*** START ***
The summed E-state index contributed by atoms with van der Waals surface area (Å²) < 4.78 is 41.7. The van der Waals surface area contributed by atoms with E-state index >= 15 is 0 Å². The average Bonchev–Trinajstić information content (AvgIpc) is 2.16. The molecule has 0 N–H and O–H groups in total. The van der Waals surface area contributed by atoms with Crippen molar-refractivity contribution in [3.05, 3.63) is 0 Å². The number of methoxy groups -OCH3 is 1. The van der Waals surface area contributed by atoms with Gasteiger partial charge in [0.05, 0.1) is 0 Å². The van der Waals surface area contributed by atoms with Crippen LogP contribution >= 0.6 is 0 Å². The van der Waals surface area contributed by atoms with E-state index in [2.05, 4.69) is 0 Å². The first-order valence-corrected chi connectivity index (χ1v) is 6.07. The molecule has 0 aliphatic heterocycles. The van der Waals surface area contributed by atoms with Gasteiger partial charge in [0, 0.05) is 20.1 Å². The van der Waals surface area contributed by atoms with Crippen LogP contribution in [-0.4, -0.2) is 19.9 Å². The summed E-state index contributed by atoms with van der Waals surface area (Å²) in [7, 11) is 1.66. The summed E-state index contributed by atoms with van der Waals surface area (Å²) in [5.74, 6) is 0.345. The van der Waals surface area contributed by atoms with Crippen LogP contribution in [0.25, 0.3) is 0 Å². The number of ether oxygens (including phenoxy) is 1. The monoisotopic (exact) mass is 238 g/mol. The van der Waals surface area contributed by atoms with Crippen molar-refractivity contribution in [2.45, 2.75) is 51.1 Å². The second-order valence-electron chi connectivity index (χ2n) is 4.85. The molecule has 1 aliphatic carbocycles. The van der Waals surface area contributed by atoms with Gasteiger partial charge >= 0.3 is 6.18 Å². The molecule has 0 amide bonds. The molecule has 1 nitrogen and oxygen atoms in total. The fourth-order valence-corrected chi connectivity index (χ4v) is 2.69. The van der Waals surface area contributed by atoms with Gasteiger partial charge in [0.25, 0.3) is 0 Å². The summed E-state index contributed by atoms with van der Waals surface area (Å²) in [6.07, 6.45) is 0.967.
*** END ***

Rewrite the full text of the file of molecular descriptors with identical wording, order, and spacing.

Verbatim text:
The summed E-state index contributed by atoms with van der Waals surface area (Å²) < 4.78 is 41.7. The van der Waals surface area contributed by atoms with E-state index >= 15 is 0 Å². The average Bonchev–Trinajstić information content (AvgIpc) is 2.16. The molecule has 0 N–H and O–H groups in total. The van der Waals surface area contributed by atoms with Crippen molar-refractivity contribution in [3.05, 3.63) is 0 Å². The number of methoxy groups -OCH3 is 1. The van der Waals surface area contributed by atoms with Gasteiger partial charge in [0.05, 0.1) is 0 Å². The van der Waals surface area contributed by atoms with Crippen LogP contribution >= 0.6 is 0 Å². The van der Waals surface area contributed by atoms with E-state index in [2.05, 4.69) is 0 Å². The first-order valence-corrected chi connectivity index (χ1v) is 6.07. The molecule has 0 aliphatic heterocycles. The van der Waals surface area contributed by atoms with Gasteiger partial charge in [0, 0.05) is 20.1 Å². The van der Waals surface area contributed by atoms with Crippen LogP contribution in [-0.4, -0.2) is 19.9 Å². The summed E-state index contributed by atoms with van der Waals surface area (Å²) in [7, 11) is 1.66. The summed E-state index contributed by atoms with van der Waals surface area (Å²) in [5.74, 6) is 0.345. The van der Waals surface area contributed by atoms with Crippen LogP contribution in [0.25, 0.3) is 0 Å². The number of ether oxygens (including phenoxy) is 1. The monoisotopic (exact) mass is 238 g/mol. The van der Waals surface area contributed by atoms with Crippen molar-refractivity contribution in [2.45, 2.75) is 51.1 Å². The second-order valence-electron chi connectivity index (χ2n) is 4.85. The molecule has 1 aliphatic carbocycles. The van der Waals surface area contributed by atoms with Gasteiger partial charge >= 0.3 is 6.18 Å². The molecule has 0 amide bonds. The molecule has 1 nitrogen and oxygen atoms in total. The fourth-order valence-corrected chi connectivity index (χ4v) is 2.69. The van der Waals surface area contributed by atoms with Gasteiger partial charge in [0.25, 0.3) is 0 Å². The summed E-state index contributed by atoms with van der Waals surface area (Å²) in [6.07, 6.45) is 0.967.